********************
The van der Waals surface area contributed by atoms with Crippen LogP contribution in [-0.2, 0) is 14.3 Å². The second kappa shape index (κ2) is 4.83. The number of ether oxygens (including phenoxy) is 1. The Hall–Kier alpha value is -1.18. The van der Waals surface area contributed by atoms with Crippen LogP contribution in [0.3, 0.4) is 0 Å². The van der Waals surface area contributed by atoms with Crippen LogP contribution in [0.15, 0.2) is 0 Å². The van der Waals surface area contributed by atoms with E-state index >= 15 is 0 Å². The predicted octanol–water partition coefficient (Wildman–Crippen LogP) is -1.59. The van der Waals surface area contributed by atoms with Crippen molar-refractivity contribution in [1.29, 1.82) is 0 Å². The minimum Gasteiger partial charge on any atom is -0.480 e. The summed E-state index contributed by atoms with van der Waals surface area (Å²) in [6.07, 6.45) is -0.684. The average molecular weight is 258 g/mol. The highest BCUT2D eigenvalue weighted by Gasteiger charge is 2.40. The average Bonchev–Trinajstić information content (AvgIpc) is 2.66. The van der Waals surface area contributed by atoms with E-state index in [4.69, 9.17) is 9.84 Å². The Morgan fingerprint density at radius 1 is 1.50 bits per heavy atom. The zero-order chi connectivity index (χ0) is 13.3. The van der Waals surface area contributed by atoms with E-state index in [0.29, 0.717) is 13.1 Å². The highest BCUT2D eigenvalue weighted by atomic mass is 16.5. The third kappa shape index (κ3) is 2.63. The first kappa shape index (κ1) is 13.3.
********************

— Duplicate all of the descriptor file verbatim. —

The van der Waals surface area contributed by atoms with Crippen LogP contribution in [-0.2, 0) is 14.3 Å². The second kappa shape index (κ2) is 4.83. The number of ether oxygens (including phenoxy) is 1. The Hall–Kier alpha value is -1.18. The van der Waals surface area contributed by atoms with Crippen LogP contribution in [0.3, 0.4) is 0 Å². The van der Waals surface area contributed by atoms with Crippen LogP contribution in [0.15, 0.2) is 0 Å². The van der Waals surface area contributed by atoms with E-state index >= 15 is 0 Å². The predicted octanol–water partition coefficient (Wildman–Crippen LogP) is -1.59. The van der Waals surface area contributed by atoms with Crippen molar-refractivity contribution in [1.29, 1.82) is 0 Å². The minimum Gasteiger partial charge on any atom is -0.480 e. The summed E-state index contributed by atoms with van der Waals surface area (Å²) in [6.07, 6.45) is -0.684. The average molecular weight is 258 g/mol. The highest BCUT2D eigenvalue weighted by Gasteiger charge is 2.40. The average Bonchev–Trinajstić information content (AvgIpc) is 2.66. The van der Waals surface area contributed by atoms with E-state index in [4.69, 9.17) is 9.84 Å². The Morgan fingerprint density at radius 1 is 1.50 bits per heavy atom. The zero-order chi connectivity index (χ0) is 13.3. The van der Waals surface area contributed by atoms with E-state index in [0.29, 0.717) is 13.1 Å². The highest BCUT2D eigenvalue weighted by atomic mass is 16.5. The third kappa shape index (κ3) is 2.63. The first kappa shape index (κ1) is 13.3.